NEW YORK CITY-The first 19 proposed changes to model building codes based upon and consistent with the National Institute of Standards and Technology’s World Trade Center recommendations were submitted to the International Code Council. They were used as templates for codes legislated, implemented and enforced by state and local jurisdictions. The NIST released the recommendations last October.”Taken together, they are a robust, reasonable and appropriate set of advancements and, if adopted, would represent a significant improvement in public safety over current practice,” says WTC lead investigator Shyam Sunder.

The 19 proposed changes were submitted by building code experts associated with two ICC committees, the National Institute of Building Sciences and the US General Services Administration. They address areas such as increased resistance to building collapse from fire and other incidents, use of spray-applied fire resistive materials, performance and redundancy of fire protection systems, elevators for use by first responders and evacuating occupants, the number and location of stairwells, exit path markings, and fuel oil storage/piping.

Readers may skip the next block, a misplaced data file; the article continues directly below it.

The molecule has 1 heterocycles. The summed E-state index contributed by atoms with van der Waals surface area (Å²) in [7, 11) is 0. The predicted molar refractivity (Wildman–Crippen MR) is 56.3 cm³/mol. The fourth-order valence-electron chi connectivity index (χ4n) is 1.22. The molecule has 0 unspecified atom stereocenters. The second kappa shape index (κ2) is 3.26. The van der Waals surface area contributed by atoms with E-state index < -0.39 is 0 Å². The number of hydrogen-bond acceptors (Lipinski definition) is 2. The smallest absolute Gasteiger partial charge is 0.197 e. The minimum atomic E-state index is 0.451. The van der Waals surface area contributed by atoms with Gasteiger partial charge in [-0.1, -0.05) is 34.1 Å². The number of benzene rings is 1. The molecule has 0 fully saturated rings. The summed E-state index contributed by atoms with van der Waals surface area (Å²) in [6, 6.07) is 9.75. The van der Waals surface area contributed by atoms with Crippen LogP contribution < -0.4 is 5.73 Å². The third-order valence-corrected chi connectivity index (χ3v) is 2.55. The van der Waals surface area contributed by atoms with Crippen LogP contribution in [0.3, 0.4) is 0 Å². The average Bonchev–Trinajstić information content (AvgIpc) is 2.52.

“NIST welcomes and fully respects the ongoing debate among the professional and building official communities as they consider these proposals for adoption,” adds Sunder. All ICC members will have the opportunity to vote on the proposals at hearings scheduled for this fall. All changes passed, and those which did not pass but for which public comments are received, will then be up for approval and inclusion in the ICC codes when ICC government member representatives meet in the spring of 2007.

The original report called for action in the areas of increased structural integrity, enhanced fire endurance of structures and new methods for fire resistant design of structures. It also recommended enhanced active fire protection, improved building evacuation, improved emergency response, improved procedures and practices as well as education and training. NIST called the study “the most detailed examination of building failure ever conducted.”

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